Kentucky Coal Heritage
Coal Camps & Communities











    Impressions of eastern Kentucky are dominated by the rugged power of its natural beauty: misty wooded hillsides, flatlands crowded into narrow stream valleys. The interaction of people and this natural landscape has produced a cultural landscape with distinct regional features. Each phase of eastern Kentucky's history has left a characteristic mark on that terrain.

     One most important period of regional history occurs with the industrial development of the area's mineral resources by coal companies. Coal production from mid-nineteenth to mid-twentieth century was a labor-intensive enterprise that carved deep niches into the eastern Kentucky terrain. These processes created a landscape of company towns, a landscape which today has disappeared to a large degree.

     Company towns are a vital part of Kentucky's past. The term "company town" in this study refers to communities historically inhabited primarily, if not exclusively, by employees of a single corporation which also owns the land and structures (Magnusson, 1937:119). Although several industries in Kentucky have relied upon these installations to stabilize the labor force, the term is commonly identified with the coal industry, especially with its development in the eastern part of the state. Because the company town is so important in defining eastern Kentucky's development, it is seen as a significant property type, i.e., a significant resource to be understood and preserved

     This document, "Coal Company Towns in Eastern Kentucky, l854-l94l," reports findings from historical research and field survey of resources associated with coal mining, and follows the National Park Service format for historic preservation contexts outlined in National Register Bulletin 16. How to Prepare National Register Nomination (NPS, 1986). Its subject are those areas and historic resources that were owned and developed by coal mining companies to house their workers in eastern Kentucky.

     The geographic scope of this study falls within the Eastern Kentucky Coal Field, which includes all or parts of 35 counties (Blue Book of Kentucky Coal). The counties in this study include all of Bell, Boyd, Breathitt, Carter, Clay, Elliott, Floyd, Greenup, Harlan, Jackson, Johnson, Knott, Knox, Laurel, Lawrence, Lee, Leslie, Letcher, Lewis, McCreary, Magoffin, Martin, Morgan, Owsley, Perry, Pike, Whitley, and Wolfe Counties, and parts of Clinton, Estill, Menifee, Powell, Pulaski, Rockcastle Rowan, and Wayne Counties.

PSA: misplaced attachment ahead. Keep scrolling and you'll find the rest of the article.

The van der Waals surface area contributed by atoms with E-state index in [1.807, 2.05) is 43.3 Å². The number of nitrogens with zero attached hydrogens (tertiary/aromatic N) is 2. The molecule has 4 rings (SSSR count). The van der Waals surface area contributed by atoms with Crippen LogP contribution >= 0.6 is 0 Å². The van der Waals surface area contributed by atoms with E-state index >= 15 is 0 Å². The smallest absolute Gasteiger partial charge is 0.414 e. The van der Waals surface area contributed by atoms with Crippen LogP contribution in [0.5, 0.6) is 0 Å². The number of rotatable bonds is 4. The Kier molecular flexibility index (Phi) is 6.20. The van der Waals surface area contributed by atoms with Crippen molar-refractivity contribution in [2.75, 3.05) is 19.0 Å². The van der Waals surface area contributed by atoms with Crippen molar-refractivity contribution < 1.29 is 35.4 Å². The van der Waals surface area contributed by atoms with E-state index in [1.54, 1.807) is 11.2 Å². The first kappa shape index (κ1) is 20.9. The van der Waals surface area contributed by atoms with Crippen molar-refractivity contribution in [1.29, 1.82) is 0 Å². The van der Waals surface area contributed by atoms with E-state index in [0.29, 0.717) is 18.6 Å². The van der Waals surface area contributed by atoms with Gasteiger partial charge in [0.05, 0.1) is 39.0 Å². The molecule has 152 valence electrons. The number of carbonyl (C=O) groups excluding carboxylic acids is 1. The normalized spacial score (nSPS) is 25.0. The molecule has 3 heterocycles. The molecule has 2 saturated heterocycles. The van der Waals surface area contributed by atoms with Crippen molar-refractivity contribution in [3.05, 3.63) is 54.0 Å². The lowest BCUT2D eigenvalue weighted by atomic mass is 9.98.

The study area nearly coincides with the Eastern Kentucky Cultural Landscape. Cultural Landscape Regions are areas of Kentucky identified by the Kentucky Heritage. Council to help recognize cultural resources and to plan for their preservation The Kentucky Cultural Landscape, as with the state's other four cultural landscapes, is distinguished by consistency among its physical resources, cultural activities, and geography. All counties in the Eastern Coal Field, the study area, make up the Eastern Kentucky Cultural Landscape with two exceptions. First, Lewis is the only county which is part of the Eastern Kentucky Cultural Landscape which is riot part of the Eastern Coal Field. Second, Clinton, Pulaski, and Wayne Counties are part of the Eastern Coal Field but reside in the eastern reaches of the Pennyrile Cultural Landscape.

    This project has been entirely supported by the Kentucky Heritage Council, which is funded in part by the Historic Preservation Fund grant from the National Park Service and by state appropriation. The project has been undertaken to provide information about a resource type and a part of the state which have been given less preservation attention than other regions have. The project meets l990-199l KHC priorities for grant assisted projects: Priority #1 for Historic Building planning and Priority #2 for Historic Building survey.

    The immediate purpose of the document is three-fold. First, it explains the subject through a survey of historical literature about coal company-owned towns; second it outlines methods by which to gather site specific information about these areas through field recording of historic properties; third, it establishes a framework to evaluate the eligibility of these areas for listing in the National Register of Historic Places based on findings of that research and field recording

    This document also has several long-range goals. This is a reconnaissance level report which should be updated as additional research and field recording relating to the property type, coal company towns, is completed. Another long-range goal is to provide recommendations for preservation treatments of properties evaluated as eligible for listing in the National Register as defined herein.






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